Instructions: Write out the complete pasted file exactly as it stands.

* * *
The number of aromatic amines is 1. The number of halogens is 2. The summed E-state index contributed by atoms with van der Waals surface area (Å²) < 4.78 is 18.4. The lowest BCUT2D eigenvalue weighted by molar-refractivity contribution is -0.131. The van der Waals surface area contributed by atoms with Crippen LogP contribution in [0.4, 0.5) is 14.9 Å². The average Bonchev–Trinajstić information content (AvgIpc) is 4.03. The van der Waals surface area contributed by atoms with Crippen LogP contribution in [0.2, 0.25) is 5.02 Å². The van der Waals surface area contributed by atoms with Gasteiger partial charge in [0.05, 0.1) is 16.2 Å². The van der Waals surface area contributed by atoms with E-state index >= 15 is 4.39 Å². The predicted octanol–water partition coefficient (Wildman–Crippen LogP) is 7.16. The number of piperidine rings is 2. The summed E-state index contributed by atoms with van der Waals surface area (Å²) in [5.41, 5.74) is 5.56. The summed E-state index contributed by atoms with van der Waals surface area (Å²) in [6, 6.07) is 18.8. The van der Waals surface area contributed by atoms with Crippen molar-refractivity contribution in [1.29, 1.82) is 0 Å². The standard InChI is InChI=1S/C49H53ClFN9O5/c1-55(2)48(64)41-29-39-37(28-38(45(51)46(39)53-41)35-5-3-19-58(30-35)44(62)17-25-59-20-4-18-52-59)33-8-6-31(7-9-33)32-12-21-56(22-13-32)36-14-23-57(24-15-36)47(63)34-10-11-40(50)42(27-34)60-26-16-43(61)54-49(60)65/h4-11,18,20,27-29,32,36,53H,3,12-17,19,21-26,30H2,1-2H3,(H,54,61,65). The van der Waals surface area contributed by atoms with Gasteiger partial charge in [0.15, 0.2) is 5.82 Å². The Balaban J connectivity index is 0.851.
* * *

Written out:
The number of aromatic amines is 1. The number of halogens is 2. The summed E-state index contributed by atoms with van der Waals surface area (Å²) < 4.78 is 18.4. The lowest BCUT2D eigenvalue weighted by molar-refractivity contribution is -0.131. The van der Waals surface area contributed by atoms with Crippen LogP contribution in [0.4, 0.5) is 14.9 Å². The average Bonchev–Trinajstić information content (AvgIpc) is 4.03. The van der Waals surface area contributed by atoms with Crippen LogP contribution in [0.2, 0.25) is 5.02 Å². The van der Waals surface area contributed by atoms with Gasteiger partial charge in [0.05, 0.1) is 16.2 Å². The van der Waals surface area contributed by atoms with E-state index >= 15 is 4.39 Å². The predicted octanol–water partition coefficient (Wildman–Crippen LogP) is 7.16. The number of piperidine rings is 2. The summed E-state index contributed by atoms with van der Waals surface area (Å²) in [5.41, 5.74) is 5.56. The summed E-state index contributed by atoms with van der Waals surface area (Å²) in [6, 6.07) is 18.8. The van der Waals surface area contributed by atoms with Crippen molar-refractivity contribution in [1.29, 1.82) is 0 Å². The standard InChI is InChI=1S/C49H53ClFN9O5/c1-55(2)48(64)41-29-39-37(28-38(45(51)46(39)53-41)35-5-3-19-58(30-35)44(62)17-25-59-20-4-18-52-59)33-8-6-31(7-9-33)32-12-21-56(22-13-32)36-14-23-57(24-15-36)47(63)34-10-11-40(50)42(27-34)60-26-16-43(61)54-49(60)65/h4-11,18,20,27-29,32,36,53H,3,12-17,19,21-26,30H2,1-2H3,(H,54,61,65). The van der Waals surface area contributed by atoms with Gasteiger partial charge in [0.15, 0.2) is 5.82 Å². The Balaban J connectivity index is 0.851.